According to the 1987 Constitution, Article XIV, Section 6 Filipino is the national language.
What is the national language of the Philippines?
In the 1899 Malolos Constitution of the of the first independent Philippine Republic, which lived only very short, no specific language was mentioned except for Spanish as the language for public and judicial affairs.
The complete text about this Title IX, Article 93 of the 1899 Constitution is:
The use of the languages spoken in the Philippines shall not be compulsory. It cannot be regulated except by virtue of law and only for acts of public authority and judicial affairs. On such occasions, the Spanish language shall temporarily be used.
The use of Spanish ended soon after that when the US started ruling the Philippines in 1901, and when the American educational system was implemented.
Commonwealth constitution of 1935
Wenceslao Vinzons, representative of Camarines Norte suggested the inclusion of adopting a national language. Article XIII, Section 3 of the 1935 Constitution directed the National Assembly to “take steps toward the development and adoption of a common national language based on one of the existing native languages.” It also states that, until otherwise provided by law, English and Spanish shall remain as the official languages of the Philippines. As a result, Commonwealth Act 184 established the Institute of National Language (INL) in 1936. It says: “To study existing Philippine native languages and dialects and select one of them to be the basis of the development of a Filipino national language”.
In 1937 the INL recommended Tagalog to be the basis for a national Language. Their reason was that Tagalog was already spoken by many Filipinos and there was a lot of literature in this language. In December 1937, then President Manuel Quezon issued Executive Order 134, which proclaimed that Tagalog shall be the basis of the country’s national language.
The Department of Education officially called Tagalog “Pilipino” to please non-native Tagalog speakers In 1959.
In the 1943 Constitution, while the Japanese occupants tried to remove all western influences out of Asia, English and Spanish were removed as official languages and stated: “The government shall take steps toward the development and propagation of Tagalog as the national language.”
However, in 1945 the Constitution of 1935 was reinstated, but, with the constitution’s explicit mention of Tagalog, the 1943 Constitution continued with the idea of Tagalog as the basis of the country’s national language.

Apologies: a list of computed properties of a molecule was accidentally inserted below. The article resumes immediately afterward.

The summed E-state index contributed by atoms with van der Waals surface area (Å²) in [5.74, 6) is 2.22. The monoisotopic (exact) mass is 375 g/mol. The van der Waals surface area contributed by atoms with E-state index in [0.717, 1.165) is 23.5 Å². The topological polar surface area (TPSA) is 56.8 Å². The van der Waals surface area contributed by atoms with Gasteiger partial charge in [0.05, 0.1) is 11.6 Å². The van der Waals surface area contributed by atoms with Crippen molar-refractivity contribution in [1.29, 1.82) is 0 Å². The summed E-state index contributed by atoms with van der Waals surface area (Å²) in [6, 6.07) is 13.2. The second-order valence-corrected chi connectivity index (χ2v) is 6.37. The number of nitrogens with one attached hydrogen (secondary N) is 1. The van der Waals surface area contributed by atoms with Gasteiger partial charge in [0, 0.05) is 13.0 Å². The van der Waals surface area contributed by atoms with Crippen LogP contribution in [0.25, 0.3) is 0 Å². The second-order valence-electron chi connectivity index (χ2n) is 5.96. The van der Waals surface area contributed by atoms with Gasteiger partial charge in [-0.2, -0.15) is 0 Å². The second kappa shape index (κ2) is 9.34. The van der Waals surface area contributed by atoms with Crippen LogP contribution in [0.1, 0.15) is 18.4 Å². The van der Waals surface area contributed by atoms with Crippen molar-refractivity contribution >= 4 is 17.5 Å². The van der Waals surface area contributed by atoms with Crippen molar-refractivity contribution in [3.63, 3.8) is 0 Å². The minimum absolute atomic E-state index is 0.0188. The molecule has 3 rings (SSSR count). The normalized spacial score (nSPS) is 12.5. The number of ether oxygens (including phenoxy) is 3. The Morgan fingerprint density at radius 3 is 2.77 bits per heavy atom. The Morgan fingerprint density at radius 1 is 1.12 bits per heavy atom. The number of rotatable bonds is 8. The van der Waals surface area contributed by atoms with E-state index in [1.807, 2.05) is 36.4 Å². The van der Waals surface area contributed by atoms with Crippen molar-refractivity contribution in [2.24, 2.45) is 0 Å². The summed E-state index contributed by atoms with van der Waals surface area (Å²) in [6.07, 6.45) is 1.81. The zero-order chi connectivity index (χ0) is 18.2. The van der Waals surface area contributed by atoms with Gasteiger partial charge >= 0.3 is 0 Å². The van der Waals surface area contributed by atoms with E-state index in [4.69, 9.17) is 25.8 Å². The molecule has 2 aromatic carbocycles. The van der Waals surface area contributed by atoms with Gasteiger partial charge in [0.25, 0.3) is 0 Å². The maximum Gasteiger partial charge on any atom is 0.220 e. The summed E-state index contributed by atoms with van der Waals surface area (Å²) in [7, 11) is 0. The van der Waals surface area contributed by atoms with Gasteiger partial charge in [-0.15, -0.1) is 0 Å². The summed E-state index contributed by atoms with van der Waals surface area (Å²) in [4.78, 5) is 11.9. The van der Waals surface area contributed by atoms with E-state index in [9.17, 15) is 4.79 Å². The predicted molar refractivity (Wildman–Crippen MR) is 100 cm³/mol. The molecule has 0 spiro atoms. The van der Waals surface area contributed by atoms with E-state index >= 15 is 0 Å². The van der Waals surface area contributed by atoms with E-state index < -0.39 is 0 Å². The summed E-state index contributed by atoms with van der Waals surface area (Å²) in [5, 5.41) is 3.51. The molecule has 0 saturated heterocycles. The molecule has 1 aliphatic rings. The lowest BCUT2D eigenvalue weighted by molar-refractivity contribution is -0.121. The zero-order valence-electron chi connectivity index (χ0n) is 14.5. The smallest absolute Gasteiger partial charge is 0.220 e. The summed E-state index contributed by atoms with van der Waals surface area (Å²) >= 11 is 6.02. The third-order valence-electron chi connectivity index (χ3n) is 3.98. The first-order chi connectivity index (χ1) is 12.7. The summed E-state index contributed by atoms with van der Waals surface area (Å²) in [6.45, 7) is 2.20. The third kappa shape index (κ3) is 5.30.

Constitution of 1973
In 1971, a Constitutional Convention began preparing for a new constitution. One big issue on this convention was the definition of the national language. Tagalog supporters remained firm on a Tagalog-based national language, while majority of the delegates voted for completely scrapping the notion of having a national language.
The debates got fired up and even the language used in this debate became a point, so many voted for English as the national language as a compromise.
The 1973 Constitution ended saying in Article XV, Section 3:
- The Batasang Pambansa shall take steps towards the development and formal adoption of a common national language to be known as Filipino.
- Until otherwise provided by law, English and Pilipino shall be the official languages.
It was a compromise, because it did not explicitly mention that Filipino was not to be based on Tagalog, nor did it state that a Tagalog-based national language was to be abandoned. Instead, it proposes the development of a language that shall be called “Filipino.”
The 1987 Constitution
The present working definition of the Philippines’ national language is found in Sections 6 and 7 of Article XIV of the 1987 Constitution:
- Section 6 states: “The national language of the Philippines is Filipino. As it evolves, it shall be further developed and enriched on the basis of existing Philippine and other languages.”
- Section 7, says: “For purposes of communication and instruction, the official languages of the Philippines are Filipino and, until otherwise provided by law, English.”
This definition of the national language of the 1987 Constitution takes the notion of Filipino from the 1973 Constitution even further – by explicitly recognizing that the national language is subject to change through influence from local and foreign languages over time. And the definition gives due consideration to the role of the other Philippine languages in shaping the national language too. It further replaced “Pilipino” with “Filipino” as an official language.
In August 14, 1991 a commission was established which is known as the Komisyon sa Wikang Filipino (Commission on the Filipino Language). The most important task of this commission is to undertake, promote, and coordinate researches for the development, propagation, and preservation of Filipino and other languages.
So Filipino is the national language, so is English. What English is, we all know. But what is Filipino? It has its basis in Tagalog (some will say it IS Tagalog). But the language is an active one. It is not a dead language like for example Latin. Although no new words are ‘introduced’, other than English, it still is a language ‘not dead’, because many people use it every day.
People of the Philippines use a lot of English in their daily language. Why? I do not know. Maybe because they do not know the proper words for it in Filipino, or these words are too complicated and long; and the English word or term is easier. This ‘street language’ is called ‘Taglish’, but it does not have rules, grammar or spelling. Therefore, I cannot say that Taglish is a language.
Above facts are found on different websites and composed/rewritten into 1 article
The header image shows the famous Copperplate found in Laguna province.